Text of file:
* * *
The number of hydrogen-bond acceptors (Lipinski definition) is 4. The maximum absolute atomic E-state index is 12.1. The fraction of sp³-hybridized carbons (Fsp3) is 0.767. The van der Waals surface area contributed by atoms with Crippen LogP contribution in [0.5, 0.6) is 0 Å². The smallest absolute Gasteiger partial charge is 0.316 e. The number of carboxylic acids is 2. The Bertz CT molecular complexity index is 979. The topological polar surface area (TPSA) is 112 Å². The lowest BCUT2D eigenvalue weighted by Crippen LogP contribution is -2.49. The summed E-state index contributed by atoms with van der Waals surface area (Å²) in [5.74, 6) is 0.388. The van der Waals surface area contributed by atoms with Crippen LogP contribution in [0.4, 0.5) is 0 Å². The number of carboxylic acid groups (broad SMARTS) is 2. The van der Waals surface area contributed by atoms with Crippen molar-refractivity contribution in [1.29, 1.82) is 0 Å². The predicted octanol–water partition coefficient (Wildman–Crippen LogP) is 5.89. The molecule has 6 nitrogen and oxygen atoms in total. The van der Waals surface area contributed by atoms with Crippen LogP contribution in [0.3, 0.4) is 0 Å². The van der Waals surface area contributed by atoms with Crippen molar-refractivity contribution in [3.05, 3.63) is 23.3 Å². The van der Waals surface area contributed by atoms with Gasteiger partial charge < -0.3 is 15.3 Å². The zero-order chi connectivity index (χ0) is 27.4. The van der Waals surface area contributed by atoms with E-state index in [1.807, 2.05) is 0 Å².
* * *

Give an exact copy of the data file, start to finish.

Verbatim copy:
The number of hydrogen-bond acceptors (Lipinski definition) is 4. The maximum absolute atomic E-state index is 12.1. The fraction of sp³-hybridized carbons (Fsp3) is 0.767. The van der Waals surface area contributed by atoms with Crippen LogP contribution in [0.5, 0.6) is 0 Å². The smallest absolute Gasteiger partial charge is 0.316 e. The number of carboxylic acids is 2. The Bertz CT molecular complexity index is 979. The topological polar surface area (TPSA) is 112 Å². The lowest BCUT2D eigenvalue weighted by Crippen LogP contribution is -2.49. The summed E-state index contributed by atoms with van der Waals surface area (Å²) in [5.74, 6) is 0.388. The van der Waals surface area contributed by atoms with Crippen LogP contribution in [0.4, 0.5) is 0 Å². The number of carboxylic acid groups (broad SMARTS) is 2. The van der Waals surface area contributed by atoms with Crippen molar-refractivity contribution in [1.29, 1.82) is 0 Å². The predicted octanol–water partition coefficient (Wildman–Crippen LogP) is 5.89. The molecule has 6 nitrogen and oxygen atoms in total. The van der Waals surface area contributed by atoms with Crippen LogP contribution in [0.3, 0.4) is 0 Å². The van der Waals surface area contributed by atoms with Crippen molar-refractivity contribution in [3.05, 3.63) is 23.3 Å². The van der Waals surface area contributed by atoms with Gasteiger partial charge < -0.3 is 15.3 Å². The zero-order chi connectivity index (χ0) is 27.4. The van der Waals surface area contributed by atoms with E-state index in [1.807, 2.05) is 0 Å².